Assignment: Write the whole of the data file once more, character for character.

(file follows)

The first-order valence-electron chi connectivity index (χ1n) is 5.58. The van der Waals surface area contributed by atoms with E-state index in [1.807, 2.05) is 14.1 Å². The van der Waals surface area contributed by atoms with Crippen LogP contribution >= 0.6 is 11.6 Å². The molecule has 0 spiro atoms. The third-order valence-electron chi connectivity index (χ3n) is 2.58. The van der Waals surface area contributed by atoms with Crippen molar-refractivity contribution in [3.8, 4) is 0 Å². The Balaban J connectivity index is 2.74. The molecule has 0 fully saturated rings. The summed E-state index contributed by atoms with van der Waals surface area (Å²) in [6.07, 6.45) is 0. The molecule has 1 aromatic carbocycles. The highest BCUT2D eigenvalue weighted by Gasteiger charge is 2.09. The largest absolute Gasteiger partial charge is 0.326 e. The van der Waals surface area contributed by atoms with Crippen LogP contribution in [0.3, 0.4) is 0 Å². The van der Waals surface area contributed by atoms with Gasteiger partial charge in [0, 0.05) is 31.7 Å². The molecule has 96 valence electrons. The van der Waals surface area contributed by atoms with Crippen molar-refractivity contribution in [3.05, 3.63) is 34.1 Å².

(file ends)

The first-order valence-electron chi connectivity index (χ1n) is 5.58. The van der Waals surface area contributed by atoms with E-state index in [1.807, 2.05) is 14.1 Å². The van der Waals surface area contributed by atoms with Crippen LogP contribution >= 0.6 is 11.6 Å². The molecule has 0 spiro atoms. The third-order valence-electron chi connectivity index (χ3n) is 2.58. The van der Waals surface area contributed by atoms with Crippen molar-refractivity contribution in [3.8, 4) is 0 Å². The Balaban J connectivity index is 2.74. The molecule has 0 fully saturated rings. The summed E-state index contributed by atoms with van der Waals surface area (Å²) in [6.07, 6.45) is 0. The molecule has 1 aromatic carbocycles. The highest BCUT2D eigenvalue weighted by Gasteiger charge is 2.09. The largest absolute Gasteiger partial charge is 0.326 e. The van der Waals surface area contributed by atoms with Crippen LogP contribution in [0.3, 0.4) is 0 Å². The van der Waals surface area contributed by atoms with Gasteiger partial charge in [0, 0.05) is 31.7 Å². The molecule has 96 valence electrons. The van der Waals surface area contributed by atoms with Crippen molar-refractivity contribution in [3.05, 3.63) is 34.1 Å².